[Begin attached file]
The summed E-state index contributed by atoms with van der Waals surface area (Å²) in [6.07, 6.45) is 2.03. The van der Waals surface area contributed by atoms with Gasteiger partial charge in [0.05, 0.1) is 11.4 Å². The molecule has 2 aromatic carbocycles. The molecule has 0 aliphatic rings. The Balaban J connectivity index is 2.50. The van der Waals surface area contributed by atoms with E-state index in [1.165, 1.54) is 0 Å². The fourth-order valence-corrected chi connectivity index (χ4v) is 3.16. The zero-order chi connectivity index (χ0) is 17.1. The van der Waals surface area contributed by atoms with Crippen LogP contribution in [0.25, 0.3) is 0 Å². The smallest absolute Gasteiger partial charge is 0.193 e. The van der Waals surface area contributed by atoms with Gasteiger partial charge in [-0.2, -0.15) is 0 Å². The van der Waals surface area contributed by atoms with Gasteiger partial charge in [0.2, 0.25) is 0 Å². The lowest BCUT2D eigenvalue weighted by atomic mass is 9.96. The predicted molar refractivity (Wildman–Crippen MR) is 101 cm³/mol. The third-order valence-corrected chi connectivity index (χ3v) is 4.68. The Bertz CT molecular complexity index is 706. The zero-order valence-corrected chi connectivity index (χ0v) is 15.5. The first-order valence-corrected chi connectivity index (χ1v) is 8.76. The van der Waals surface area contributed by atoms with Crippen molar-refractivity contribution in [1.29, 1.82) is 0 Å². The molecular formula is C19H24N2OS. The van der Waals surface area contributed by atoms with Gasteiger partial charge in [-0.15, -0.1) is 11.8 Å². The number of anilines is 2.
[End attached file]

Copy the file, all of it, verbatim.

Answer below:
The summed E-state index contributed by atoms with van der Waals surface area (Å²) in [6.07, 6.45) is 2.03. The van der Waals surface area contributed by atoms with Gasteiger partial charge in [0.05, 0.1) is 11.4 Å². The molecule has 2 aromatic carbocycles. The molecule has 0 aliphatic rings. The Balaban J connectivity index is 2.50. The van der Waals surface area contributed by atoms with E-state index in [1.165, 1.54) is 0 Å². The fourth-order valence-corrected chi connectivity index (χ4v) is 3.16. The zero-order chi connectivity index (χ0) is 17.1. The van der Waals surface area contributed by atoms with Crippen LogP contribution in [0.25, 0.3) is 0 Å². The smallest absolute Gasteiger partial charge is 0.193 e. The van der Waals surface area contributed by atoms with Gasteiger partial charge in [-0.2, -0.15) is 0 Å². The van der Waals surface area contributed by atoms with Gasteiger partial charge in [0.2, 0.25) is 0 Å². The lowest BCUT2D eigenvalue weighted by atomic mass is 9.96. The predicted molar refractivity (Wildman–Crippen MR) is 101 cm³/mol. The third-order valence-corrected chi connectivity index (χ3v) is 4.68. The Bertz CT molecular complexity index is 706. The zero-order valence-corrected chi connectivity index (χ0v) is 15.5. The first-order valence-corrected chi connectivity index (χ1v) is 8.76. The van der Waals surface area contributed by atoms with Crippen molar-refractivity contribution in [1.29, 1.82) is 0 Å². The molecular formula is C19H24N2OS. The van der Waals surface area contributed by atoms with Gasteiger partial charge in [-0.15, -0.1) is 11.8 Å². The number of anilines is 2.